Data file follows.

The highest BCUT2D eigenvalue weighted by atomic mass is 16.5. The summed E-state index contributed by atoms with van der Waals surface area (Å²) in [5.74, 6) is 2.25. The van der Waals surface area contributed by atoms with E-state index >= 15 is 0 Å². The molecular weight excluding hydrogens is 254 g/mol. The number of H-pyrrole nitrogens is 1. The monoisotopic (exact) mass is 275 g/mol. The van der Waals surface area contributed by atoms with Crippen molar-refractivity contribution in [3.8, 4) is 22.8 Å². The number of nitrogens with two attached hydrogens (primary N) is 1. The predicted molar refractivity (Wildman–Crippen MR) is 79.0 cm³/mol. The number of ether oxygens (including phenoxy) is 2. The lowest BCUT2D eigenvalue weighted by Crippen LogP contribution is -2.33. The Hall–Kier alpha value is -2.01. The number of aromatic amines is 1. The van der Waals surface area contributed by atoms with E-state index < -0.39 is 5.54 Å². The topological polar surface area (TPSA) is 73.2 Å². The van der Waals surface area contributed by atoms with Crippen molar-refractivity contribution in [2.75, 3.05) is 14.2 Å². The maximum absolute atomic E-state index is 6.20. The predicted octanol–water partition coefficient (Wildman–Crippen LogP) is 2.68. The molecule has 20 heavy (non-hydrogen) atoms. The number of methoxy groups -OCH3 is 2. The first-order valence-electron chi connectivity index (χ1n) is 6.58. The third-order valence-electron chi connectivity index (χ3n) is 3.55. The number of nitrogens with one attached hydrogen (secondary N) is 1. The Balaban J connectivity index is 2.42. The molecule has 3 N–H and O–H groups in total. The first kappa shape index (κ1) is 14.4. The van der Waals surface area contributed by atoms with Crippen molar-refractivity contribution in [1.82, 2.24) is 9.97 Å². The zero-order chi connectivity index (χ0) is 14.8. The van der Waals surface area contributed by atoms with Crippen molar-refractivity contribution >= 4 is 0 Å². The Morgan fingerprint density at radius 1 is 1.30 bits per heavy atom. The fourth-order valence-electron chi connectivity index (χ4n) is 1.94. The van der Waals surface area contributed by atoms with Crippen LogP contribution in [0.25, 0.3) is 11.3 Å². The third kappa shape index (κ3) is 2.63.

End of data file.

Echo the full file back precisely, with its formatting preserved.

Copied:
The highest BCUT2D eigenvalue weighted by atomic mass is 16.5. The summed E-state index contributed by atoms with van der Waals surface area (Å²) in [5.74, 6) is 2.25. The van der Waals surface area contributed by atoms with E-state index >= 15 is 0 Å². The molecular weight excluding hydrogens is 254 g/mol. The number of H-pyrrole nitrogens is 1. The monoisotopic (exact) mass is 275 g/mol. The van der Waals surface area contributed by atoms with Crippen molar-refractivity contribution in [3.8, 4) is 22.8 Å². The number of nitrogens with two attached hydrogens (primary N) is 1. The predicted molar refractivity (Wildman–Crippen MR) is 79.0 cm³/mol. The number of ether oxygens (including phenoxy) is 2. The lowest BCUT2D eigenvalue weighted by Crippen LogP contribution is -2.33. The Hall–Kier alpha value is -2.01. The number of aromatic amines is 1. The van der Waals surface area contributed by atoms with E-state index < -0.39 is 5.54 Å². The topological polar surface area (TPSA) is 73.2 Å². The van der Waals surface area contributed by atoms with Crippen molar-refractivity contribution in [2.75, 3.05) is 14.2 Å². The maximum absolute atomic E-state index is 6.20. The predicted octanol–water partition coefficient (Wildman–Crippen LogP) is 2.68. The molecule has 20 heavy (non-hydrogen) atoms. The number of methoxy groups -OCH3 is 2. The first-order valence-electron chi connectivity index (χ1n) is 6.58. The third-order valence-electron chi connectivity index (χ3n) is 3.55. The number of nitrogens with one attached hydrogen (secondary N) is 1. The Balaban J connectivity index is 2.42. The molecule has 3 N–H and O–H groups in total. The first kappa shape index (κ1) is 14.4. The van der Waals surface area contributed by atoms with Crippen molar-refractivity contribution in [1.82, 2.24) is 9.97 Å². The zero-order chi connectivity index (χ0) is 14.8. The van der Waals surface area contributed by atoms with Crippen molar-refractivity contribution >= 4 is 0 Å². The Morgan fingerprint density at radius 1 is 1.30 bits per heavy atom. The fourth-order valence-electron chi connectivity index (χ4n) is 1.94. The van der Waals surface area contributed by atoms with Crippen LogP contribution in [0.25, 0.3) is 11.3 Å². The third kappa shape index (κ3) is 2.63.